Foreign investors have pledged projects worth more than $16 billion dollars to be implemented in the autonomous Kurdish region of Iraq, according to a Kurdish official.
Kameran al-Mufti, head of the region’s project evaluation and license department, said more than $6 billion of the pledged investments has already turned into “real’ projects. The department was established in 2006 in accordance with a new law the region’s government had issued to lure foreign investors.
The law gives investors several privileges among them a 10-year net of tax period and removal of tariffs on exports and imports related to the project. Foreigners even have the possibility of owning property including the land on which they set up their projects.
Investors, including Iraqi nationals, have the right to transfer their profits to bank accounts abroad. Even workers in these projects have the right to transfer their wages in hard cash abroad.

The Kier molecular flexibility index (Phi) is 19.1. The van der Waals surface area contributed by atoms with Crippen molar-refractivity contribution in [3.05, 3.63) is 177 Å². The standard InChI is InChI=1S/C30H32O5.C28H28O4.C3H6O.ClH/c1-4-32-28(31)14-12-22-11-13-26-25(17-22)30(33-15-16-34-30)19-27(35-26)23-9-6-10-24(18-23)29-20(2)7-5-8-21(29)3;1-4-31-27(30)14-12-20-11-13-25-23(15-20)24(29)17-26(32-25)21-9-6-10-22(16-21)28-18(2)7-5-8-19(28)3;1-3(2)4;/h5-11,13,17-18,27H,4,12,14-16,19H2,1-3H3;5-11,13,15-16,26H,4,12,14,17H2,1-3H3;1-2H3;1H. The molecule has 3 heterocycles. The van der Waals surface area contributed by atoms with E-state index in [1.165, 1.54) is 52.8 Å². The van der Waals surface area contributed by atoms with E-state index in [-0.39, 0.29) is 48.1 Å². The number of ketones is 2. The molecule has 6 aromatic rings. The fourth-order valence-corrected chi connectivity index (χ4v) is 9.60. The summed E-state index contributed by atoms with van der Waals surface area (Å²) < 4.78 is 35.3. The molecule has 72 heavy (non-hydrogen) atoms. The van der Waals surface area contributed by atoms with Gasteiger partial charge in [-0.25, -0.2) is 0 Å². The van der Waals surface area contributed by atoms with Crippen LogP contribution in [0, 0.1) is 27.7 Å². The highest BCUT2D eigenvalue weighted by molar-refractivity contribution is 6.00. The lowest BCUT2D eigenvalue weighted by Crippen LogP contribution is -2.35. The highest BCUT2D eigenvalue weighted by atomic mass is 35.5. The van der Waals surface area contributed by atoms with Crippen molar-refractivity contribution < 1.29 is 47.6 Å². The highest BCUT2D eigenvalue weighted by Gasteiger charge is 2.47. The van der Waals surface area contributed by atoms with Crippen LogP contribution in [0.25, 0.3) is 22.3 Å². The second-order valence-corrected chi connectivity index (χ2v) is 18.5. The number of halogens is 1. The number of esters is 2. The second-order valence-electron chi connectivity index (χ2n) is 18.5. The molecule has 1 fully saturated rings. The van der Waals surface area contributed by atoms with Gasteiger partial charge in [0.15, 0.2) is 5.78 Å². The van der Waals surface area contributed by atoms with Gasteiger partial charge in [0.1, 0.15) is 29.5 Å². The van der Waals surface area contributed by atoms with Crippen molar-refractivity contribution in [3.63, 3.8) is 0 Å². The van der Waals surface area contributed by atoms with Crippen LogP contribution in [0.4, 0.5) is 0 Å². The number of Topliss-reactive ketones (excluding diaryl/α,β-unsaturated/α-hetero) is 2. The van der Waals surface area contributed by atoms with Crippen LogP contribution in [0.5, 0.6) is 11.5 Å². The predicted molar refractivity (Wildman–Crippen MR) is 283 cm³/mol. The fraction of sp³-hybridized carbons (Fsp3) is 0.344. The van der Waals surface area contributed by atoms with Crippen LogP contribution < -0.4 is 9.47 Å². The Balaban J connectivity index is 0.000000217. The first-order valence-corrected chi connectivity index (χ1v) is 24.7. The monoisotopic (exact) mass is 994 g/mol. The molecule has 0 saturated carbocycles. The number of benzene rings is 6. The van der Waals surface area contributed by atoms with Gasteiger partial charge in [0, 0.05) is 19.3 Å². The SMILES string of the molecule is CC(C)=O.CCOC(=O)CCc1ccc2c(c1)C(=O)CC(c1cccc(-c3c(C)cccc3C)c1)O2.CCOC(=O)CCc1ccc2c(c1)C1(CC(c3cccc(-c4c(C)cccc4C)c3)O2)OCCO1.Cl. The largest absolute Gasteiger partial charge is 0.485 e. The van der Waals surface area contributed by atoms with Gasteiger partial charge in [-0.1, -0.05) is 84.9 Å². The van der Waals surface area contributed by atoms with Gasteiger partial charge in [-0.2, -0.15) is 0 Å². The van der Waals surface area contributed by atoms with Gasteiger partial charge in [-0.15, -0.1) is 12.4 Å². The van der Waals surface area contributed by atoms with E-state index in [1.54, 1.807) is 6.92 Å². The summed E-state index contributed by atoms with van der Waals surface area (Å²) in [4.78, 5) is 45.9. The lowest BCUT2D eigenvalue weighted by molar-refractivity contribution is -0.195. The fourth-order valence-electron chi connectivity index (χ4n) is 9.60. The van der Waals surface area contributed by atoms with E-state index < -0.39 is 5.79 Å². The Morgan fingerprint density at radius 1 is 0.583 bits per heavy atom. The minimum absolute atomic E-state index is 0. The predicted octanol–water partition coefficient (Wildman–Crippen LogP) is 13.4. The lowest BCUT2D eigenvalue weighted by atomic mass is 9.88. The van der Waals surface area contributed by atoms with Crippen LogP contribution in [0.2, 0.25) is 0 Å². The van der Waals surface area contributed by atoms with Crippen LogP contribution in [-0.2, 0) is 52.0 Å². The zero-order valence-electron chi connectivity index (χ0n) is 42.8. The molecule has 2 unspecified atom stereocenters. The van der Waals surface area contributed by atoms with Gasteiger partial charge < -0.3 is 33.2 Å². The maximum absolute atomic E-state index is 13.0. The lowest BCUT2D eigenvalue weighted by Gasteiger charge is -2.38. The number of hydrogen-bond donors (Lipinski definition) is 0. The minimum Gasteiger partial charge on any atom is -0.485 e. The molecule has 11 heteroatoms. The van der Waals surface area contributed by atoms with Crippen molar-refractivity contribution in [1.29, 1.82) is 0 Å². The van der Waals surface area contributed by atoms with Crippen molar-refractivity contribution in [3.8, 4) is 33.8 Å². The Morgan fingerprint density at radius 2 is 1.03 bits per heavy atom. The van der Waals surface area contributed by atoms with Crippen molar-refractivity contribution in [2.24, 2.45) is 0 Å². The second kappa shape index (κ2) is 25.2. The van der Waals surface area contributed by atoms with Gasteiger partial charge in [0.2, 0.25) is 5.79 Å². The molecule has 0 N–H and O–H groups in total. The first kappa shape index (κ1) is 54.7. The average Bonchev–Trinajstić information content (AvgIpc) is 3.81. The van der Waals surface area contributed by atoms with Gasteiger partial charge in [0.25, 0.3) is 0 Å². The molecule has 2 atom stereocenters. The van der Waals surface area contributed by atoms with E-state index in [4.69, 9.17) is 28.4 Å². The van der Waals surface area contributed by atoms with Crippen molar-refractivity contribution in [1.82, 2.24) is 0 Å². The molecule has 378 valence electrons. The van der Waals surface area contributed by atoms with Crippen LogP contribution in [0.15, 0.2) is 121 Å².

Mufti said these privileges and the region’s relative security have been “very tempting” for foreigners.
Since the promulgation of the law foreign capital has increased more than three folds – to more than 50 percent of foreign investments from 15 percent. He said investors were mainly interested in industrial and tourist projects as well as housing. But he said investors were still meeting many difficulties despite his department’s efforts to remove hurdles.
He cited the backward state of the region’s banking system and red tape as the main impediments.